At a time when thousands of employees are fighting for their collective bargaining rights, this union has chosen to abandon collective bargaining in favor of a sham ‘decertification’ and antitrust litigation. This litigation maneuver is built on the indisputably false premise that the NFLPA has stopped being a union and will merely delay the process of reaching an agreement.
The NFL clubs remain committed to collective bargaining and the federal mediation process until an agreement is reached. The NFL calls on the union to return to negotiations immediately. NFL players, clubs, and fans want an agreement. The only place it can be reached is at the bargaining table.
Since June of 2009, 21 months ago, the NFL clubs have made numerous comprehensive, detailed proposals and counter-proposals; negotiated in dozens of formal sessions and smaller group meetings; and engaged in a series of intensive negotiating sessions over the past three weeks under the auspices of George Cohen, the director of the Federal Mediation and Conciliation Service. We have reaffirmed to Director Cohen our commitment to the federal mediation process until an agreement is reached.
The goals of the NFL clubs have been clear from the start. The current CBA is flawed in numerous respects, and the system must be improved to ensure continued growth and innovation and a better future for the NFL, the players, and the fans.
The clubs are willing to make many changes proposed by the union, and they have modified their economic proposals in numerous respects. We need an agreement that — when looking back two, four or 10 years from now — both sides will recognize as fair, smart, good for the game, and good for all involved, including players, fans, and clubs.
Regrettably, the union’s leadership has walked out and is refusing to participate in collective bargaining. The union has insisted on a continuation of an unsustainable status quo rather than agreeing to reasonable adjustments that reflect new economic realities we all have experienced. The status quo would also mean no improvements for retired players, too much money to a handful of rookies, and no changes to improve our drug programs.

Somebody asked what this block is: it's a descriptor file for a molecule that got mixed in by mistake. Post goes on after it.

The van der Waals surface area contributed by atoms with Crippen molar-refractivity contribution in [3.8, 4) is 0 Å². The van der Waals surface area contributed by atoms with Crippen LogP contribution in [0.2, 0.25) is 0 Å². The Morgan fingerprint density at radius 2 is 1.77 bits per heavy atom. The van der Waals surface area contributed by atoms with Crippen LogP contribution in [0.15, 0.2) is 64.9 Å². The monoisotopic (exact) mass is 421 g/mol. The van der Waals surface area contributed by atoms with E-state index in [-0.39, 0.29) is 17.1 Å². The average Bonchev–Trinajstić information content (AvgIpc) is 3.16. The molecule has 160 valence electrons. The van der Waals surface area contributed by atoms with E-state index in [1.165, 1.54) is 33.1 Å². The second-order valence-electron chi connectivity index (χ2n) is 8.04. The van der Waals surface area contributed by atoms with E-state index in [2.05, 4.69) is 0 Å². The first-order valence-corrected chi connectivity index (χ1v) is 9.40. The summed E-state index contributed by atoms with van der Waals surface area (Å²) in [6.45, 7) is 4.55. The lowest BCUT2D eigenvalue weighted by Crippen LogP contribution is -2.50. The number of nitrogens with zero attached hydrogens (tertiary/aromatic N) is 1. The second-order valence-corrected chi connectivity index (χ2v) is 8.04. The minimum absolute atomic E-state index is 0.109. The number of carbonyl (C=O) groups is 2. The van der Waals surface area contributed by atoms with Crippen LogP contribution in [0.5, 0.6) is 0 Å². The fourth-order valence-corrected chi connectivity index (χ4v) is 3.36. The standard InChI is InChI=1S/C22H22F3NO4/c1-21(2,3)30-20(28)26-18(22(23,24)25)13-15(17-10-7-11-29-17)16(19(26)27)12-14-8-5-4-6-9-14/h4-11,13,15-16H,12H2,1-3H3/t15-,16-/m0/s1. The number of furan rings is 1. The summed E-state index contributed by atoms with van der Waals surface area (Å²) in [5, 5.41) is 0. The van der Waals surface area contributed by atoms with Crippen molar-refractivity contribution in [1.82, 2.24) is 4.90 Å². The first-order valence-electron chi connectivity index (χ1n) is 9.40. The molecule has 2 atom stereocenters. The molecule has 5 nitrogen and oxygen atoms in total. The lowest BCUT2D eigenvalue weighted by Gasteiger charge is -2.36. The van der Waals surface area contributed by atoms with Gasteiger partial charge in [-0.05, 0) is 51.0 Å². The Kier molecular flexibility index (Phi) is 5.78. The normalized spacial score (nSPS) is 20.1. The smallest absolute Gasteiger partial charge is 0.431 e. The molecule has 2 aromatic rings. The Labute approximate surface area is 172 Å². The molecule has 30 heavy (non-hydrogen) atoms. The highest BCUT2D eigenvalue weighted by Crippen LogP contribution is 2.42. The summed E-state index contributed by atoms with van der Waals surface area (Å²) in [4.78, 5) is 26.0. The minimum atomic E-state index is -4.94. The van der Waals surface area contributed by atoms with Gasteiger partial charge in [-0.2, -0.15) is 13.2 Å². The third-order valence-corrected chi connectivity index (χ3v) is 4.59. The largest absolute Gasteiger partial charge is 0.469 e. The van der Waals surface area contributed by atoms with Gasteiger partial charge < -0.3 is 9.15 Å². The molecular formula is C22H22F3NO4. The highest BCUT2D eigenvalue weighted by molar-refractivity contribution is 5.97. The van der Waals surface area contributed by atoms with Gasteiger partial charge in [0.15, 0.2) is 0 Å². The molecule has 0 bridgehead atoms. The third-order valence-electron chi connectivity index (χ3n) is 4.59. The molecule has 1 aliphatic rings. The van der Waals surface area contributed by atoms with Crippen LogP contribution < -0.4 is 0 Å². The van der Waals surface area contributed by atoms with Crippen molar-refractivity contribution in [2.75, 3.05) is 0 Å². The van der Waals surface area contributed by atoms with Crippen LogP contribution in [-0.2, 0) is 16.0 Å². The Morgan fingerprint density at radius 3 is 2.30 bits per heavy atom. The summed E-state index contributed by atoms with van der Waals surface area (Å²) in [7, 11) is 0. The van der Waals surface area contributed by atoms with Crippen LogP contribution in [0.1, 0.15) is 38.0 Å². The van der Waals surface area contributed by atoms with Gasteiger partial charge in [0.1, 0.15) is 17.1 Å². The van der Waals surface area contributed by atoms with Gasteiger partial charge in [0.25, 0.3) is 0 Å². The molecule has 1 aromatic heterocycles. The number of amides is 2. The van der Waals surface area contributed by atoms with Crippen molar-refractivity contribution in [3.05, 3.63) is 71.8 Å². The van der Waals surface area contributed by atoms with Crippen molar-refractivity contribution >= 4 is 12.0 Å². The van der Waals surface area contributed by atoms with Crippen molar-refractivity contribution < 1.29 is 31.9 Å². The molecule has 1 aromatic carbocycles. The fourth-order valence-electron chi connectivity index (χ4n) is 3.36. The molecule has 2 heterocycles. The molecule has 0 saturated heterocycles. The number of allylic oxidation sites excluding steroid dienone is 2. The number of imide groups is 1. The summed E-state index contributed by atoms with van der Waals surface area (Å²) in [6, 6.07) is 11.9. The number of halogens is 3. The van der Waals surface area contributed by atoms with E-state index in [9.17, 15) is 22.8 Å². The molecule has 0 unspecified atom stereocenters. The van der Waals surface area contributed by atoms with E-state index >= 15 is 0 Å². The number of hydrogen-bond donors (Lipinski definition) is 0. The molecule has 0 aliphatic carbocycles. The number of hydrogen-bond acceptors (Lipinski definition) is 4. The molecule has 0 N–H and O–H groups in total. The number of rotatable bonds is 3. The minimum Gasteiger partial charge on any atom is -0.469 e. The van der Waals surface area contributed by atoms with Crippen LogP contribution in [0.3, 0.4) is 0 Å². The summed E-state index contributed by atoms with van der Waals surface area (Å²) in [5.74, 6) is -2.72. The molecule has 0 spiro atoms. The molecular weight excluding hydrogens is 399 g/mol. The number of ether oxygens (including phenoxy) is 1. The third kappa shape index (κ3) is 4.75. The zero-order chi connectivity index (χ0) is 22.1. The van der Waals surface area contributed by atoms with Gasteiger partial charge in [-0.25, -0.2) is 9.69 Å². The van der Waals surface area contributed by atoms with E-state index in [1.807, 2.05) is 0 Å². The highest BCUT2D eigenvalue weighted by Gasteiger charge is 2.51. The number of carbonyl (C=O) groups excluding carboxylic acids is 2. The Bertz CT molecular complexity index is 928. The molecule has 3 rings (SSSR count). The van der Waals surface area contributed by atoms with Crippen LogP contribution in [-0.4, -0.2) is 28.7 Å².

The union’s abandonment of bargaining has forced the clubs to take action they very much wanted to avoid. At the recommendation of the Management Council Executive Committee under the authority it has been delegated by the clubs, the league has informed the union that it is taking the difficult but necessary step of exercising its right under federal labor law to impose a lockout of the union. The clubs are committed to continuing to negotiate until an agreement is reached, and will gladly continue to work with the FMCS.
The clubs believe that this step is the most effective way to accelerate efforts to reach a new agreement without disruption to the 2011 season. The clubs want to continue negotiating intensively to reach a fair agreement as soon as possible. Our goal is finding common ground and resolving the issues with the union. That is why we ask the union to resume negotiations with the federal mediator. The negative consequences for the players and clubs will continue to escalate the longer it takes to reach an agreement.
Our message to the fans is this: We know that you are not interested in any disruption to your enjoyment of the NFL. We know that you want football. You will have football. This will be resolved. Our mission is to do so as soon as possible and put in place with the players an improved collective bargaining agreement that builds on our past success and makes the future of football and the NFL even better — for the teams, players, and fans.
We have great respect for the fans. We have great respect for our players. We have great respect for the game and the tradition of the NFL. We will do everything that we reasonably can to ensure that everyone’s attention returns to the football field as soon as possible.